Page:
William Still’s Underground Railroad Data Now Freely Available Online

William Still (1821-1902), a conductor on the Underground Railroad who helped many hundreds of enslaved African Americans to freedom. Photo Credit: Library of Congress.

Throughout the 1850s, the abolitionist William Still played a crucial role in assisting hundreds of enslaved people seeking freedom along the Underground Railroad in Philadelphia, Pennsylvania. However, Still was unique among Underground Railroad conductors in that he actively took notes on the enslaved freedom seekers who sought refuge with him. The act of note-taking was a very risky move given that the 1850 Fugitive Slave Act mandated that all Northerners living in non-slave states were required to assist the federal government in returning freedom seekers to their enslavers.

In any case, Still compiled his notes and published a book in 1872, The Underground Railroad, to demonstrate the heroism of the freedom seekers who sought refuge with him.

A new biography of Still by William C. Kashatus was published was published just last year with Notre Dame University Press, William Still: The Underground Railroad and the Angel at Philadelphia. Included this book was a very comprehensive appendix with information on nearly 1,000 freedom seekers who sought refuge with Still. This appendix was organized by the late James McGowan and Kashatus. After some personal contemplation, I decided that I wanted to create a downloadable dataset featuring Still’s Underground Railroad in order to make this information more readily available. Using a combination of the McGowan/Kashatus information along with some of my own research, I produced that dataset and recently made it available to the public.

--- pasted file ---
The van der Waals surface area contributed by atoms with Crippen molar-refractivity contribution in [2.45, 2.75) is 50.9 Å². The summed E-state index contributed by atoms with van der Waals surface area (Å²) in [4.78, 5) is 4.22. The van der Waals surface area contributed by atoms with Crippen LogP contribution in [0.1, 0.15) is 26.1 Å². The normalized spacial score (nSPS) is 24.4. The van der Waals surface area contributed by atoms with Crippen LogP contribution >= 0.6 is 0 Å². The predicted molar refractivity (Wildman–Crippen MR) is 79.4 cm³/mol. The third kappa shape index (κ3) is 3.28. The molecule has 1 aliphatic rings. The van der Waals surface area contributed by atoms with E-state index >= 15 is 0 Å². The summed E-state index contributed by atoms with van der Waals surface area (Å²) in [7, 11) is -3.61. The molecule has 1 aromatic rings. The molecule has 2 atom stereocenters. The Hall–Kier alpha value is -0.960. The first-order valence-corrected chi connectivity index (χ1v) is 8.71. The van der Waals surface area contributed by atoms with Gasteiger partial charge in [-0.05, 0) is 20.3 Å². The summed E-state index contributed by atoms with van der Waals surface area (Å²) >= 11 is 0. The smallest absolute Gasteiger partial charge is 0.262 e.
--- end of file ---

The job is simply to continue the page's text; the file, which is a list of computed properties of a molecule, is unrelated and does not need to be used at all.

If you’d like to download the dataset for your own research purposes, you can find it here.

Cheers

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